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Captain Bill Burt

RO Instructor
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Captain Bill Burt last won the day on October 5 2017

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About Captain Bill Burt

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    SASS Wire Vet

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  • SASS #
    90729
  • SASS Affiliated Club
    South River Shootists

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    Male

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  1. Mine are close to Widders. If I holster a gun then turn the holster upside down the gun will slide VERY slowly. for about an inch, then fall out.
  2. Sometimes even if the plunger isn't sticking the T-bar can catch on the firing pin. The next time it binds look there. If the T-bar is stuck on the lower part of the firing pin that's your problem. I solved it by taking the T-Bar out and filing the leading edge on the firing pin side down just a bit. Problem solved.
  3. On these boards I'm not old yet. At work quite the opposite, I'm the oldest person there by far. At 56 I don't feel much different than at 36, or even 26. Same height, pretty much same weight, maybe 8 or 10 lbs extra. Less hair, sigh. But my 52 year old brother and I beat his 21 year old son and my teenager pretty badly at basketball over Christmas break. That felt good. Knock on wood for now age hasn't slowed me down much.
  4. I guess if he happened to be carrying a squib rod he could do it! I think if you're using a 97 you'll have to ground and move on.
  5. Kudos to the ROC for their decision about how to handle a squib in SxS shotgun.
  6. To me the two biggest issues for feeding are the shape of the bullet and the OAL of the cartridge. The primers and powder charge you use have very little if anything to do with proper feeding, unless you load so light you start having squibs or backed out primers. Different guns like different lengths, so what works for mine may not work for yours. I'm not as technically proficient as many on this forum, so when I started out I bought ammo from Georgia Arms. It fed fine, so when I started reloading I used the same OAL. Basically I adjusted my seating depth until the length of the cartridge I was loading looked about the same as the length of a GA's cartridge. Then I placed a bubble level across the top of the two cartridges. When the bubble was between the lines I had my length right. I've been running with that for the last nine years with no problems.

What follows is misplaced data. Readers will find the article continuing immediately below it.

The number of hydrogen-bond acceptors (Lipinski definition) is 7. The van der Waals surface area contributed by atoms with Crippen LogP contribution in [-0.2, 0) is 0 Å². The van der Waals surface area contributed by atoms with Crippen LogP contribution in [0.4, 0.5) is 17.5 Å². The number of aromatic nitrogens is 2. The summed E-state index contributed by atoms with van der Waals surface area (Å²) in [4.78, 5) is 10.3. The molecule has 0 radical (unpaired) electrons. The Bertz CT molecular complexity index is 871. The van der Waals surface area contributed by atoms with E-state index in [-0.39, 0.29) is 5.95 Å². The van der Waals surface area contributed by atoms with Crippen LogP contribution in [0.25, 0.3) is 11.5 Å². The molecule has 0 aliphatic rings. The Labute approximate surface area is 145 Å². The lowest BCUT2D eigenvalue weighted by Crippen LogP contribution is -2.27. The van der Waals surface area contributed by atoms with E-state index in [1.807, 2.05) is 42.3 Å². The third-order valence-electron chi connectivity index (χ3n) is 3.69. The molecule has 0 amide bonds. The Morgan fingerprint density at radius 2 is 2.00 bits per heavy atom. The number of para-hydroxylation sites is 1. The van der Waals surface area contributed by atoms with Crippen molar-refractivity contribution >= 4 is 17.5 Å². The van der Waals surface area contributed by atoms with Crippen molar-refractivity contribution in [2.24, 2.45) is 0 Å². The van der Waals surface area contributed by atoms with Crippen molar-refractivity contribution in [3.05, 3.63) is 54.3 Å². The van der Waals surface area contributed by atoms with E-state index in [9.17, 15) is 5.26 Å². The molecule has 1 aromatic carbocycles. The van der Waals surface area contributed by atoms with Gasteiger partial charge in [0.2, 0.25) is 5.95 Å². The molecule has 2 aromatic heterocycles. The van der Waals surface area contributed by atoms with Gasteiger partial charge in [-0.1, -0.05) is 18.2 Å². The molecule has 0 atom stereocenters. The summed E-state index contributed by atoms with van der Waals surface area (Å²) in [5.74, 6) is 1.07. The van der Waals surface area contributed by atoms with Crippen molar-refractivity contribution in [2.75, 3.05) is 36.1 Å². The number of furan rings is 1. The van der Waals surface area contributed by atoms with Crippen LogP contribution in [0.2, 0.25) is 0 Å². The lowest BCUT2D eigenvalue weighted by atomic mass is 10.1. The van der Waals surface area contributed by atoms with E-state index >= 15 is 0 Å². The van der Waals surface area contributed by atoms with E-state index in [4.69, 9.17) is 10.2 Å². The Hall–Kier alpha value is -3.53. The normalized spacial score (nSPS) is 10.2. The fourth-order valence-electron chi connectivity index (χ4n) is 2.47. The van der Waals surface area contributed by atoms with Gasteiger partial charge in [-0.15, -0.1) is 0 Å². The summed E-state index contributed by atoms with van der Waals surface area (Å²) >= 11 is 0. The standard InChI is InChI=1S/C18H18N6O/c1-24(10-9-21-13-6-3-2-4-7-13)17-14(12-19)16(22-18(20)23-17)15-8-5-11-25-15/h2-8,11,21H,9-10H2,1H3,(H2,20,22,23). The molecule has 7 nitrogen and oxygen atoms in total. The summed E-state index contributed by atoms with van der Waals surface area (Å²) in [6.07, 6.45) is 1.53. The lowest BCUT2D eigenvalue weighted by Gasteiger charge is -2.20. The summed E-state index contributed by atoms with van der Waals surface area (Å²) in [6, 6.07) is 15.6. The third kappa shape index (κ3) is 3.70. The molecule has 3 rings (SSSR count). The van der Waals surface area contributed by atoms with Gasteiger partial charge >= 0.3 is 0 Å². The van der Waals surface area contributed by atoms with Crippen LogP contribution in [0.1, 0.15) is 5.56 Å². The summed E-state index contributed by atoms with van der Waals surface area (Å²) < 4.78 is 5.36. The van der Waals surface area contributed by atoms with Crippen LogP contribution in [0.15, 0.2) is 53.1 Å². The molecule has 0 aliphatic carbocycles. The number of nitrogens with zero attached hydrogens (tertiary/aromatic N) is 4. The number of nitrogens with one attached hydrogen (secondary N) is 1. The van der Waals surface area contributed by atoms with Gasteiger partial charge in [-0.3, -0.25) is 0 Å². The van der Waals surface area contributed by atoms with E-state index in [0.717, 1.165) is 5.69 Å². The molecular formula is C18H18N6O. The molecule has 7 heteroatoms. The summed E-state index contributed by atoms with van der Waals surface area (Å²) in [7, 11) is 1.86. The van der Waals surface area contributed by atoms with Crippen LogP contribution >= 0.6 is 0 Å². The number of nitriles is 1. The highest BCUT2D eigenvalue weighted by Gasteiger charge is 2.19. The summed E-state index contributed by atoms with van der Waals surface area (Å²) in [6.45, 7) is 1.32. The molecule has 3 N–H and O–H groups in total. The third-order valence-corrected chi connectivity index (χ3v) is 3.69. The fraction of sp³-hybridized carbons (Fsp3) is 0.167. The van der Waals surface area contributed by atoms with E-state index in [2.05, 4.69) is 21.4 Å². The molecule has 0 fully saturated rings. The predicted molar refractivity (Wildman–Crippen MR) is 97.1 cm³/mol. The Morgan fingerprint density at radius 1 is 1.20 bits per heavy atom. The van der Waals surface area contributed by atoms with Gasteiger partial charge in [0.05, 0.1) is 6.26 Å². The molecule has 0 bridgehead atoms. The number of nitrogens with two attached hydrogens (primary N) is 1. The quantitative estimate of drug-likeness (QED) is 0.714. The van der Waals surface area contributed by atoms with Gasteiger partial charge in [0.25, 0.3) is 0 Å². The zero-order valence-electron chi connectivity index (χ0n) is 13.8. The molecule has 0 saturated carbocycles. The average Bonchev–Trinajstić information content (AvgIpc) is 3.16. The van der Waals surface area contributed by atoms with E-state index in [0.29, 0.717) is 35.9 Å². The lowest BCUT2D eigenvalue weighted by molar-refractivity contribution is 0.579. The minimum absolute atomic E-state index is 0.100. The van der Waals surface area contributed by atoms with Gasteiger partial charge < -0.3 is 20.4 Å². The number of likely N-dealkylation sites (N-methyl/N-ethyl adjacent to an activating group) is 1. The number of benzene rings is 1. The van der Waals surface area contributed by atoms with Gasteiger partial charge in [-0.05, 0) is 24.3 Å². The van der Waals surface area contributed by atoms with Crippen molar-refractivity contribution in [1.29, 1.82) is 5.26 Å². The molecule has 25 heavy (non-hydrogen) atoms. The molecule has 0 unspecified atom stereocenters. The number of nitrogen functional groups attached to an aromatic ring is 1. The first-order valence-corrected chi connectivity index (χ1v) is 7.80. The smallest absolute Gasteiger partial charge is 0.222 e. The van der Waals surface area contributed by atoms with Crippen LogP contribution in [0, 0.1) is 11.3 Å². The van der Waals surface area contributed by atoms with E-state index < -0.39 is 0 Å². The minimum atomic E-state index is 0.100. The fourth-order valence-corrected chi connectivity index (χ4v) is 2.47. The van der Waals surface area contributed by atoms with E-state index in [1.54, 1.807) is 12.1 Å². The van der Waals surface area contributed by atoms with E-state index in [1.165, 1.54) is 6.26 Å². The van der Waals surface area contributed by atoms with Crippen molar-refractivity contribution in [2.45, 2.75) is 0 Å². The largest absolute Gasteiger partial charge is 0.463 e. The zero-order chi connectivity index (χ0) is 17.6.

7. Here's a Rossi in the Classifieds Here's a Winchester
  8. That’s correct, January 1797 to May 1900. He and his wife had 17 children. She lived to be 84. We’re a pretty long lived family, mostly. My grandmother is 98.
  9. Just as an FYI, if you’re going for style points it’s hard to beat an ‘87, at some point I’ll pick one up myself. If you want speed you’ll be better served by a double or a ‘97.
  10. Then buy your next shotgun from a ‘known’ cowboy gunsmith like Fast Eddie or Johnny Meadows. You’ll pay a bit more, but if something breaks they’ll make it right. It’s hard for me to get Eddie to even accept money for parts. We had a spring in one of our SKB’s wear out, after 500+ matches things do wear out, and he resisted me compensating him for the cost of the part. I insisted.
  11. If you want a reliable double for SASS you can’t go wrong with an SKB.
  12. 1863. I would have probably been the grandson of Captain William Burt (instead of great-great-great-great grandson). He and my father would have been fighting for the Confederacy in Burt’s Rifles. I would have grown up in Crystal Springs MS surrounded by by 16 uncles and aunts and 100 or so cousins. I would have probably lived an affluent life by the standards of that time. William Burt 1797-1900
  13. It sounds like you can stand however you like with hands however you like as long as you’re not touching guns or ammo and complying with any specific stage instructions. I like it. Wish that was SASS default.
  14. I can't remember if it's $30 or $35. One of the two.
  15. He'll be running 16 second stages in no time!
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